It is too bad that Ned Kelly was not able to get his letter published in full back in 1879 as he wished to. However The Age newspaper printed an article on February 18, 1879 that had some of the letter's contents in it.. Kelvyn Gill sent me the text of the article found at the State Library of Victoria. It can also be found online at:

The article begins with:

"After the exciting scene with Mr. Rankin in the Royal Mail Hotel, Kelly took Richards and Living with him to look for Mr. Gill, who had run away. Mr. Gill is the proprietor of the Jerilderie and Urana Gazette, and his office is about thirty yards from the hotel. Kelly said he only wanted Gill to publish a statement of his life, which he had prepared. He then took out of his pocket a large roll of paper, fifty-seven sheets in all, closely written on. He was particularly anxious that it should be published, and Mr. Living, desirous of saving Mrs. Gill any further uneasiness, asked Kelly for the statement, and promised to give it to Gill for publication. Kelly then gave Mr. Living the statement, threatening that if he did not publish it he would have to suffer. Mr. Gill did not return from his hiding place until after Mr. Living had left for Melbourne, taking with him the statement, which he showed Mr. Hanlan at his hotel, near Deniliquin. When he resumed his journey he forgot the papers, and Mr. Hanlan made a copy of the statement, and posted the original to Melbourne; but Mr. Living has not yet received it back. On his return journey, however, Mr. Living obtained Mr. Hanlan's copy, but he has since received a communication from Superintendent Brown, who took it upon himself to instruct Mr. Living not to give the letter to the press or make known its contents until he receives the authority of the Attorney General to do so. Living has, therefore, positively refused to give the copy which he now has in his possession, but on Mr. Hanlan being interviewed, his recollection of the contents of the letter appeared to be very good..."

Michael Ball pointed out something interesting in this. It says that Living accidentally left the letter at Hanlon's [Hanlon is the correct spelling, not Hanlan] place and that Hanlon had to mail it to Melbourne?!! First time I had heard that. Interesting in the extreme.


Tuesday, May 10, 2011

Bill Skillion's talkative 'brother'? [Brian Stevenson]

Everybody wants a piece of the legend.

How many people have our readers met that have some distant, distant claim to fame related to the Ned Kelly story? And I mean distant. Well, even when many of the participants were still alive, there were folks around who were anxious for a share of reflected glory, no matter how loose the connection. And they were not above exaggerating their role in the proceedings either!

A case in point is one character who stepped forward to 'confess' his connections to the Kelly Gang at the unlikely venue of a Salvation Army meeting in Lithgow in November 1905. The confessor claimed to be James Skillion, brother of William, who many readers will know was married to Maggie Kelly and was sentenced to six years in gaol for his part in the so-called attempted murder of Constable Alexander Fitzpatrick.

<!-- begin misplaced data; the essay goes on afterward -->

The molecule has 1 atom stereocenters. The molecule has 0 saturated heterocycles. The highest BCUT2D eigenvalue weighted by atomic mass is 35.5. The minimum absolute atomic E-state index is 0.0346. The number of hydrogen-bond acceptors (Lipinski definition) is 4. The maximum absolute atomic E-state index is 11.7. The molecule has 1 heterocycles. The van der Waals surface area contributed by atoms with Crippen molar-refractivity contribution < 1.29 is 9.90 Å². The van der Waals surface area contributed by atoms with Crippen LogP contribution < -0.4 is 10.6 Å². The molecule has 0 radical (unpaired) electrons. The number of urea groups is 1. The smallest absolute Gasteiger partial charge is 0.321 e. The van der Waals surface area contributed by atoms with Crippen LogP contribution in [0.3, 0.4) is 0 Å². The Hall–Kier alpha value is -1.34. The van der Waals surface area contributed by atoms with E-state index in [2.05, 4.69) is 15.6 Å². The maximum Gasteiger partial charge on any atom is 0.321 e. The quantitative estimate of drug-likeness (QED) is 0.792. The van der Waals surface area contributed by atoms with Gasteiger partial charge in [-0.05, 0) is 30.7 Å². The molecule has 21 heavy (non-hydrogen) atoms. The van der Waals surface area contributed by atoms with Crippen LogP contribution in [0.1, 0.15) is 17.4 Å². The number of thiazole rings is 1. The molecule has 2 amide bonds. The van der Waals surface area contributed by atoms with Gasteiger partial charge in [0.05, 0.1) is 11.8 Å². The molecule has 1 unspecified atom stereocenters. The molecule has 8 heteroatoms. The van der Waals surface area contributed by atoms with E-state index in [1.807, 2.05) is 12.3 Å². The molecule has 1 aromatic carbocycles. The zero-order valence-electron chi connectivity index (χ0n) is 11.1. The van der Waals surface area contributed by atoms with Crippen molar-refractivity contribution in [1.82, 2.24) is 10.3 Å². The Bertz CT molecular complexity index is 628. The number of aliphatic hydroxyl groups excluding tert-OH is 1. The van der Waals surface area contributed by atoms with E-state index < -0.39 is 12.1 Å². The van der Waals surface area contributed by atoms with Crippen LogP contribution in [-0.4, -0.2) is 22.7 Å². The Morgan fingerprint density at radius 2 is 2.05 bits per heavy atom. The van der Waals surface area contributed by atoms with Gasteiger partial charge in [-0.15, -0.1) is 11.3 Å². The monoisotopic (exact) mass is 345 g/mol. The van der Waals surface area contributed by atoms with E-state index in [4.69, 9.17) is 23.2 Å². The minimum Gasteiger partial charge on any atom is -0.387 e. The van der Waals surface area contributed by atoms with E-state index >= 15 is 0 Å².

William seems to be a luckless character all around. Six years in gaol for, at most, being in the wrong place at the wrong time, and for, at least, a passing resemblance to Joe Byrne, and then to lose your wife to another while you were inside is not the stuff of which tales of lustrous and glittering fortune are made. And we can be sure that no one would have ever heard of poor old Bill, unable, in the words of his celebrated brother- in- law, to discern a revolver from a saucepan handle, had it not been for his family connections, but in turn of the century Lithgow, someone was eager to claim a connection, genuine or not, to him.

No one seems to have recorded (in a widely available source, anyway) whether William Skillion had a brother called James. In any case, this individual claiming to be James Skillion recounted some of his experiences to the Salvation Army meeting, no doubt enthralling his audience with his tales, presumably more than they would be had the meeting been a routine one.

And what good tales they were!

According to the Adelaide Advertiser of 20 November, 'Skillion told the Lithgow audience that in his capacity as telegraph for the gang he assumed various disguises, sometimes carrying a swag, at other times wearing a belltopper, and sometimes dressing in Kate Kelly's clothes.'

A belltopper, folks, is a sort of tall silk hat, remarkably unsubtle attire for someone in the Kelly country who was hoping to remain disguised. Lucky, was it not, that Kate and 'James' were the same dress size?

Skillion talked freely of his other escapades, and showed the audience the marks of a bullet wound in the fleshy part of his leg. Those of you who recall the claims of one of the many fake Dan Kellys around from a few years back will no doubt be relieved to realise that this chap at least did not have his initials carved into his buttocks!

According to James, the Kellys were generous with the proceedings of the money from their robberies. Indeed, he received three thousand pounds for his part in the affairs, and spent it in travelling through America and Great Britain with Kate Kelly and Kate Byrne, Joe's sister. (From what I recall, the Kellys used at least part of the money for needs more pressing than a Northern Hemisphere vacation for their relatives and associates.) James further claimed that the proceeds were shared amongst about 100 sympathisers, which means that his role must have been prominent indeed, given that the total proceeds from one of the two major robberies, Euroa, was only two thousand pounds.